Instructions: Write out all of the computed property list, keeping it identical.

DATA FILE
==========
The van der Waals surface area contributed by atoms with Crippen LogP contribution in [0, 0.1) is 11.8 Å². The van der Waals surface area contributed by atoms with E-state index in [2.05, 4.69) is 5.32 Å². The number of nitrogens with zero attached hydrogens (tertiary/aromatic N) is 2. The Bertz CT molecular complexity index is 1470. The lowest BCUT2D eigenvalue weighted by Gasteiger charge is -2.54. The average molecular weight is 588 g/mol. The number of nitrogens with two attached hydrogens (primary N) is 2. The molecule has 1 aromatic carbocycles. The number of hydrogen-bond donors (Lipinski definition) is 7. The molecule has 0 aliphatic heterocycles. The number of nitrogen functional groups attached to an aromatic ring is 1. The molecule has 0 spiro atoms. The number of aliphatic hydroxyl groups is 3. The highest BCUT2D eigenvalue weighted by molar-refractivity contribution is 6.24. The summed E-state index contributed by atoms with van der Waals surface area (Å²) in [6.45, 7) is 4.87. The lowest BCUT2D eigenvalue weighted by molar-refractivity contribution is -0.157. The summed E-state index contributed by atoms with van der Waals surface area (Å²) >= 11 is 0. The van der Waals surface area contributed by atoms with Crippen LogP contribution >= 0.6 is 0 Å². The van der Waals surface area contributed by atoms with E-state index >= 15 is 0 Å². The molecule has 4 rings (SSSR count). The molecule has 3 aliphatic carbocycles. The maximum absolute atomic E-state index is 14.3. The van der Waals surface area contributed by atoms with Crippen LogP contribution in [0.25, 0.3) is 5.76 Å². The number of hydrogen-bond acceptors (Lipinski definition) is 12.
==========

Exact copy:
The van der Waals surface area contributed by atoms with Crippen LogP contribution in [0, 0.1) is 11.8 Å². The van der Waals surface area contributed by atoms with E-state index in [2.05, 4.69) is 5.32 Å². The number of nitrogens with zero attached hydrogens (tertiary/aromatic N) is 2. The Bertz CT molecular complexity index is 1470. The lowest BCUT2D eigenvalue weighted by Gasteiger charge is -2.54. The average molecular weight is 588 g/mol. The number of nitrogens with two attached hydrogens (primary N) is 2. The molecule has 1 aromatic carbocycles. The number of hydrogen-bond donors (Lipinski definition) is 7. The molecule has 0 aliphatic heterocycles. The number of nitrogen functional groups attached to an aromatic ring is 1. The molecule has 0 spiro atoms. The number of aliphatic hydroxyl groups is 3. The highest BCUT2D eigenvalue weighted by molar-refractivity contribution is 6.24. The summed E-state index contributed by atoms with van der Waals surface area (Å²) in [6.45, 7) is 4.87. The lowest BCUT2D eigenvalue weighted by molar-refractivity contribution is -0.157. The summed E-state index contributed by atoms with van der Waals surface area (Å²) >= 11 is 0. The van der Waals surface area contributed by atoms with Crippen LogP contribution >= 0.6 is 0 Å². The van der Waals surface area contributed by atoms with E-state index >= 15 is 0 Å². The molecule has 4 rings (SSSR count). The molecule has 3 aliphatic carbocycles. The maximum absolute atomic E-state index is 14.3. The van der Waals surface area contributed by atoms with Crippen LogP contribution in [0.25, 0.3) is 5.76 Å². The number of hydrogen-bond acceptors (Lipinski definition) is 12.